Fear. We all have it.
It helps us. Sometimes. When you’re in a dark alley and you see a man with a long trenchcoat running towards you and your adrenaline kicks in and causes you to fly away. Totally helping you. Good fear.
For many years of my life I lived under its guardianship. Fear watched over me. Helped me make my choices. Was my voice of reason. Helped me stay in the same job for 13 years, live in the same apartment, eat the same foods over and over again. It helped me stay in a rut. It helped me stay depressed. Bad fear. Cape Fear.
Lately the word fear has been popping up more than usual so I though I ought to pay it a visit.
I was in a yoga class last weekend with my mentor and teacher Annie Carpenter, and she had us all in navasana (boat pose) for a verrrrrrrrrry looong time. We all started to shake. I started to get angry. Then she started talking about fear. She asked us to identify a fear that we had previously had in our lives which we had conquered. Still in boat pose.
Then it hit me like a ton of navasanas. I had conquered my fear of gaining weight.
There I said it. Many people know this about me but I have never officially written about it or announced it on paper. Of course, it was not simply a fear of just gaining weight, but to simplify it, I’ll call it that. I was, for many years, in the throes of a bad eating disorder. Still in boat pose, I realized I had transcended the darkest, hardest years of my life. I felt like I could stay in navasana forever with this newfound realization.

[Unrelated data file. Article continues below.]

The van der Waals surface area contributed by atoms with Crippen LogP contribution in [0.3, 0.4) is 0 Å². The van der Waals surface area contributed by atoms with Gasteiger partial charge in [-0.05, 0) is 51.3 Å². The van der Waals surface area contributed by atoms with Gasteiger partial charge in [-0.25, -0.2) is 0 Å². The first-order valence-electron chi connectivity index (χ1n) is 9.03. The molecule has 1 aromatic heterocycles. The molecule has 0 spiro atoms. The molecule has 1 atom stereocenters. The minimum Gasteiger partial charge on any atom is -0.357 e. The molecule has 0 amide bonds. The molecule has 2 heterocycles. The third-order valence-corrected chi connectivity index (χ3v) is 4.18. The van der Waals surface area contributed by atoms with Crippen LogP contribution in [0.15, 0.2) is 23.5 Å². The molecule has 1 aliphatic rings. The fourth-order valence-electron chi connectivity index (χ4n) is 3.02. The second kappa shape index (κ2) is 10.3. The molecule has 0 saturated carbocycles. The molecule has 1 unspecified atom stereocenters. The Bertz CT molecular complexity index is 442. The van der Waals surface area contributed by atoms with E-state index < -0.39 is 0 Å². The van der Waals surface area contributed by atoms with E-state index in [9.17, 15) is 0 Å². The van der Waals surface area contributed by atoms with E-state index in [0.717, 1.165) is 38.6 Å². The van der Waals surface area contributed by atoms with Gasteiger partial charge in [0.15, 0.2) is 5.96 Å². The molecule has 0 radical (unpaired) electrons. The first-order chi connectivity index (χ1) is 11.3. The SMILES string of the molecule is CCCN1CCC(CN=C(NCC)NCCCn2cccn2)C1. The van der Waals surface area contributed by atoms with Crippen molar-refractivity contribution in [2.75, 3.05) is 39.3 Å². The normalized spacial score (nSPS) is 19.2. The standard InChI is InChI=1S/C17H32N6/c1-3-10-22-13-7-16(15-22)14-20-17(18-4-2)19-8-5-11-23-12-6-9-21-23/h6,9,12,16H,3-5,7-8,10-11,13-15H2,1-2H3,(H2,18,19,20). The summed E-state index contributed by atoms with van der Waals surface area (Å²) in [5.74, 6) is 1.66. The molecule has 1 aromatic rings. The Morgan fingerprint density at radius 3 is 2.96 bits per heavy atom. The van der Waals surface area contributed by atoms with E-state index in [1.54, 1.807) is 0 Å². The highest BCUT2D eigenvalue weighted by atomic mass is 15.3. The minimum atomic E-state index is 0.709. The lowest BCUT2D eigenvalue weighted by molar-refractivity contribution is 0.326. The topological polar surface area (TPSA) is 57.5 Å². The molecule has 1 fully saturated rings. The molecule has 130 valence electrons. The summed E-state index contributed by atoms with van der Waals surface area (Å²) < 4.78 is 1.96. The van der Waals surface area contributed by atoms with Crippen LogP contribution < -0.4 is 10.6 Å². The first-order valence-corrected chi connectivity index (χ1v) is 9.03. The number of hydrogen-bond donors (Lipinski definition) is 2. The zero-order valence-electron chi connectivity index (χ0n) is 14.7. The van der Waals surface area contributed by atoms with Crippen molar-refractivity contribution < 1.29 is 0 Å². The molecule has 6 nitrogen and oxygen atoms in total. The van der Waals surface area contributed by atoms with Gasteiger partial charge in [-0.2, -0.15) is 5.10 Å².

Annie was saying how fear protects us at times but when it stops us from playing and living then it no longer serves us. Or something like that. We were still in still in boat pose at this point…and here I was lost in my own newfound revelation, so I wasn’t exactly getting everything word for word.
I became severely anorexic when I was 17 years old after a doctor told me that if I wanted my breasts smaller, (they caused me a lot of unwanted attention and discomfort back then) I should just lose five pounds. (If I could go back in time and shake him uncontrollably for saying that, I would. Although I know it really wasn’t his fault. Even if it was a crappy thing to tell a teenage girl.) That was the exact moment I went home and made a list of all the foods I would and would not eat. Up until that point I had never exercised and I ate cheese steaks and TastyCakes. A lot. I’m from the Philly area. It’s what we do.